The Little Flower

The stars have aligned for my next post to be today, the week following Divine Mercy Sunday and the canonization of Saint Pope John Paul II. Today also begins May, which is Cystic Fibrosis Awareness Month!

As some of you know, I was in the hospital for 8 days from April 9th-16th, with 5 of those days spent in the ICU. I am doing much better and I have a PICC line (my 8th one) giving me antibiotics straight to my blood stream.

Before being admitted to the hospital I felt probably the worst I have ever felt in my life physically. My body was a wreck. I had lost about 10 pounds and what was coming up from my lungs was appalling, even to me. All I could think about for a few days was just taking my next breath without it being too painful. It turns out I was battling an E. coli growth which was causing pneumonia and pleurisy, and the E. coli was not sensitive at all to the oral antibiotics I was on at the time.

I want to say THANK YOU to everyone for all of the prayers, especially when I was in the hospital. The whole time I was there I felt at peace. A few of my nurses even commented on how compliant and happy I seemed. I knew that God didn’t want me to be sick in the ICU, but that He was giving me the grace to handle it. My doctor was amazed at how quickly I healed and how well I have bounced back—your prayers were heard, and are still working!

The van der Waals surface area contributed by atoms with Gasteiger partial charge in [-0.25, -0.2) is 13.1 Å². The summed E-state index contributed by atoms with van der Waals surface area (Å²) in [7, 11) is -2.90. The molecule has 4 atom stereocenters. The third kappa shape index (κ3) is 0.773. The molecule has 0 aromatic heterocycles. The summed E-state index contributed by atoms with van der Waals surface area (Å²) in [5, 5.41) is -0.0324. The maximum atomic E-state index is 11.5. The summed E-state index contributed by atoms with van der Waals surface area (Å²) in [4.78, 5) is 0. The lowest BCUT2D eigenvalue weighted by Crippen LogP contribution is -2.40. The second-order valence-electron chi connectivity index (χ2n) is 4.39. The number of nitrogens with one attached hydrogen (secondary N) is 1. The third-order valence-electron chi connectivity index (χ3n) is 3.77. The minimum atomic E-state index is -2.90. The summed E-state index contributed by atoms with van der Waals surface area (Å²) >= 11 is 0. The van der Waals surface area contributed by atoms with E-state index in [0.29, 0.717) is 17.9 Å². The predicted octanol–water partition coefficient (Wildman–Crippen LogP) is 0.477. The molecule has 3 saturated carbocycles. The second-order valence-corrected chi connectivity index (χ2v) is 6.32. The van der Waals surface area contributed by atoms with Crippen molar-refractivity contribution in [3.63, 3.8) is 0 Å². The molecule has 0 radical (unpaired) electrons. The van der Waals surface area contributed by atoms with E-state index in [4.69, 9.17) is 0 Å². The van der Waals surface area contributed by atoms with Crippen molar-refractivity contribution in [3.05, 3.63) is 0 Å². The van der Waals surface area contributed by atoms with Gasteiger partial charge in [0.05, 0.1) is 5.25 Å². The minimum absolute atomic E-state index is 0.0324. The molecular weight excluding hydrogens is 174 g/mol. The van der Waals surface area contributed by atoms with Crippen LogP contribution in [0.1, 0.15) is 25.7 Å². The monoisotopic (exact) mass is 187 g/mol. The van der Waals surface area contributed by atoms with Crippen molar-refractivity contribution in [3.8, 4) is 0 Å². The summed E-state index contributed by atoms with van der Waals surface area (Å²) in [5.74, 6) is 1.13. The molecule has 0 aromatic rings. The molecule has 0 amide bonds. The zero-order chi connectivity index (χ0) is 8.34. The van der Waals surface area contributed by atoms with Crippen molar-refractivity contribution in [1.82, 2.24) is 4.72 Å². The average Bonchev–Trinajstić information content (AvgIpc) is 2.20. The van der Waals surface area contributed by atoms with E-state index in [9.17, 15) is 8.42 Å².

In addition to all of my family and friend’s prayers, I am grateful for the intercession of a heavenly friend who knows exactly what I am going through. She struggled with tuberculosis while here on earth, which affects the body in a similar way to cystic fibrosis. That friend is Saint Thérèse of Lisieux, also known as Saint Thérèse of the Child Jesus, the Little Flower, and the greatest saint of modern times.

Her direct intercession happened on Thursday, April 3rd and I’ll remember it for the rest of my life. It prepared me spiritually for my stay in the ICU and it was concrete proof that yes, God sees my cystic fibrosis as sixty-five roses, and yes, even though He could completely heal me in the blink of an eye, he has a different plan for me.

That Thursday I was in a bad place. I was getting sicker by the day, and it was affecting me spiritually. When you have an infection and you have shallow, fast breathing there is a natural anxiety that sets in. Your body is stressing out trying to heal itself and it makes it hard to be mentally calm or focused. I had been worrying about my future, and serious doubt started to creep in as to whether or not God “appreciated” my suffering—I knew that He did, but I didn’t feel like He did at all.

I knew that listening to Fulton Sheen is always a good thing for the soul, so I pulled up the Fulton Sheen app on my iPod as I lay in bed.

There was a section on Saint Thérèse and her simple spirituality so I started listening to a recording on her “little way” to holiness. About 10 minutes into it, my four year old niece comes in my room, walks directly to me on my bed and says, “Hey, do you want this flower?” and throws this rose on my chest:


ChristianaHer name is Christiana, or “follower of Christ”. We babysit her three nights a week while my sister is at work—little does she know, God spoke to me through her that night!